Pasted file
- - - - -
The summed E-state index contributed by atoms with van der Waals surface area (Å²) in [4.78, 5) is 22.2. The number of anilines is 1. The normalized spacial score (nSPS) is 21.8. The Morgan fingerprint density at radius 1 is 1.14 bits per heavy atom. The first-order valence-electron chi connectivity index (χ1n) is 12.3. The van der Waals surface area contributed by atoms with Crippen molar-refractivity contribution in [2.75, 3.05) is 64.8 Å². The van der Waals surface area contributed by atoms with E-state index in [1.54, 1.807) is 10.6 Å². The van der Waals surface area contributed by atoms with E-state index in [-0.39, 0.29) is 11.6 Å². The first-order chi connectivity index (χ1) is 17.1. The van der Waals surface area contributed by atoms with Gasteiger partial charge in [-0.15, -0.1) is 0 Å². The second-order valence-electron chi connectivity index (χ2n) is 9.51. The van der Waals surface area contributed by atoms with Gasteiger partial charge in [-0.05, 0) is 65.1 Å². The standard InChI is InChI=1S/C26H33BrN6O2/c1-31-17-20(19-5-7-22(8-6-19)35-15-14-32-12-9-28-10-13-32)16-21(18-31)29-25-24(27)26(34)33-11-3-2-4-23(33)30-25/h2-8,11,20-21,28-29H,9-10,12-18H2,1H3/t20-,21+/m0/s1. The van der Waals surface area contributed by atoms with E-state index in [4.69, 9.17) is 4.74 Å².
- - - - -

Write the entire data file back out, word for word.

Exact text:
The summed E-state index contributed by atoms with van der Waals surface area (Å²) in [4.78, 5) is 22.2. The number of anilines is 1. The normalized spacial score (nSPS) is 21.8. The Morgan fingerprint density at radius 1 is 1.14 bits per heavy atom. The first-order valence-electron chi connectivity index (χ1n) is 12.3. The van der Waals surface area contributed by atoms with Crippen molar-refractivity contribution in [2.75, 3.05) is 64.8 Å². The van der Waals surface area contributed by atoms with E-state index in [1.54, 1.807) is 10.6 Å². The van der Waals surface area contributed by atoms with E-state index in [-0.39, 0.29) is 11.6 Å². The first-order chi connectivity index (χ1) is 17.1. The van der Waals surface area contributed by atoms with Gasteiger partial charge in [-0.15, -0.1) is 0 Å². The second-order valence-electron chi connectivity index (χ2n) is 9.51. The van der Waals surface area contributed by atoms with Gasteiger partial charge in [-0.05, 0) is 65.1 Å². The standard InChI is InChI=1S/C26H33BrN6O2/c1-31-17-20(19-5-7-22(8-6-19)35-15-14-32-12-9-28-10-13-32)16-21(18-31)29-25-24(27)26(34)33-11-3-2-4-23(33)30-25/h2-8,11,20-21,28-29H,9-10,12-18H2,1H3/t20-,21+/m0/s1. The van der Waals surface area contributed by atoms with E-state index in [4.69, 9.17) is 4.74 Å².